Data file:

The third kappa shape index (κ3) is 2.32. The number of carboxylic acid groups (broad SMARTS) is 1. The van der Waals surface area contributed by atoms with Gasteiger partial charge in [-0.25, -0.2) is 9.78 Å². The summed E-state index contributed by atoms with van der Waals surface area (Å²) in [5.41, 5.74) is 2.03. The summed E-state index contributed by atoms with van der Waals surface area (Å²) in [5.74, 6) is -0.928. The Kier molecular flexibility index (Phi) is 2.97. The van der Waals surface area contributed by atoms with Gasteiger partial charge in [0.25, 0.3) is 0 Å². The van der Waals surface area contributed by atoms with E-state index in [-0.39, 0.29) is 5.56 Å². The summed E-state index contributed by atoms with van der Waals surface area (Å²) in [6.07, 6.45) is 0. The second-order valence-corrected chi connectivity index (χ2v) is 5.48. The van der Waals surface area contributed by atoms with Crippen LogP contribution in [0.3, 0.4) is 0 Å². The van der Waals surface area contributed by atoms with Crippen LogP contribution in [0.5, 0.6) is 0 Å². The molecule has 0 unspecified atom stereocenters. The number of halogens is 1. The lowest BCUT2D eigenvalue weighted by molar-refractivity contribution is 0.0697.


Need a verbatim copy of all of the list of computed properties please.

The third kappa shape index (κ3) is 2.32. The number of carboxylic acid groups (broad SMARTS) is 1. The van der Waals surface area contributed by atoms with Gasteiger partial charge in [-0.25, -0.2) is 9.78 Å². The summed E-state index contributed by atoms with van der Waals surface area (Å²) in [5.41, 5.74) is 2.03. The summed E-state index contributed by atoms with van der Waals surface area (Å²) in [5.74, 6) is -0.928. The Kier molecular flexibility index (Phi) is 2.97. The van der Waals surface area contributed by atoms with Gasteiger partial charge in [0.25, 0.3) is 0 Å². The van der Waals surface area contributed by atoms with E-state index in [-0.39, 0.29) is 5.56 Å². The summed E-state index contributed by atoms with van der Waals surface area (Å²) in [6.07, 6.45) is 0. The second-order valence-corrected chi connectivity index (χ2v) is 5.48. The van der Waals surface area contributed by atoms with Crippen LogP contribution in [0.3, 0.4) is 0 Å². The van der Waals surface area contributed by atoms with Crippen LogP contribution in [0.5, 0.6) is 0 Å². The molecule has 0 unspecified atom stereocenters. The number of halogens is 1. The lowest BCUT2D eigenvalue weighted by molar-refractivity contribution is 0.0697.